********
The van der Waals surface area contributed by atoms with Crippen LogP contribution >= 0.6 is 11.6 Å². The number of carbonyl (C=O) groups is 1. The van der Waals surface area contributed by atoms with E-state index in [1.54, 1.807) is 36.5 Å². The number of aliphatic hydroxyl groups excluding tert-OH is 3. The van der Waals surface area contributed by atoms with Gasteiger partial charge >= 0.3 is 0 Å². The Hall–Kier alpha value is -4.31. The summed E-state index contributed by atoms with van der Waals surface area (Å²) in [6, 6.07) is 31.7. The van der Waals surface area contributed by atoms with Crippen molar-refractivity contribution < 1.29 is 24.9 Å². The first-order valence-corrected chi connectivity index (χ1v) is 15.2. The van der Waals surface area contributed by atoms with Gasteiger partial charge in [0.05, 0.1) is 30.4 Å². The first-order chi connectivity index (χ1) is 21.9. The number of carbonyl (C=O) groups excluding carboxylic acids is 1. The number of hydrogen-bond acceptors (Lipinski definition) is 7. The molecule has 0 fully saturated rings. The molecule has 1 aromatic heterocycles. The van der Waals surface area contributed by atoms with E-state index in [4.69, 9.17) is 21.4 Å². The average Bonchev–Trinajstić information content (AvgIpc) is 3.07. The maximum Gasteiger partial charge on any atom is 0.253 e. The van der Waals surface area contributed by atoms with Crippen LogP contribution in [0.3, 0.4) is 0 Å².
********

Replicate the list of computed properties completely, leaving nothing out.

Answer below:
The van der Waals surface area contributed by atoms with Crippen LogP contribution >= 0.6 is 11.6 Å². The number of carbonyl (C=O) groups is 1. The van der Waals surface area contributed by atoms with E-state index in [1.54, 1.807) is 36.5 Å². The number of aliphatic hydroxyl groups excluding tert-OH is 3. The van der Waals surface area contributed by atoms with Gasteiger partial charge >= 0.3 is 0 Å². The Hall–Kier alpha value is -4.31. The summed E-state index contributed by atoms with van der Waals surface area (Å²) in [6, 6.07) is 31.7. The van der Waals surface area contributed by atoms with Crippen molar-refractivity contribution < 1.29 is 24.9 Å². The first-order valence-corrected chi connectivity index (χ1v) is 15.2. The van der Waals surface area contributed by atoms with Gasteiger partial charge in [0.05, 0.1) is 30.4 Å². The first-order chi connectivity index (χ1) is 21.9. The number of carbonyl (C=O) groups excluding carboxylic acids is 1. The number of hydrogen-bond acceptors (Lipinski definition) is 7. The molecule has 0 fully saturated rings. The molecule has 1 aromatic heterocycles. The van der Waals surface area contributed by atoms with E-state index in [4.69, 9.17) is 21.4 Å². The average Bonchev–Trinajstić information content (AvgIpc) is 3.07. The maximum Gasteiger partial charge on any atom is 0.253 e. The van der Waals surface area contributed by atoms with Crippen LogP contribution in [0.3, 0.4) is 0 Å².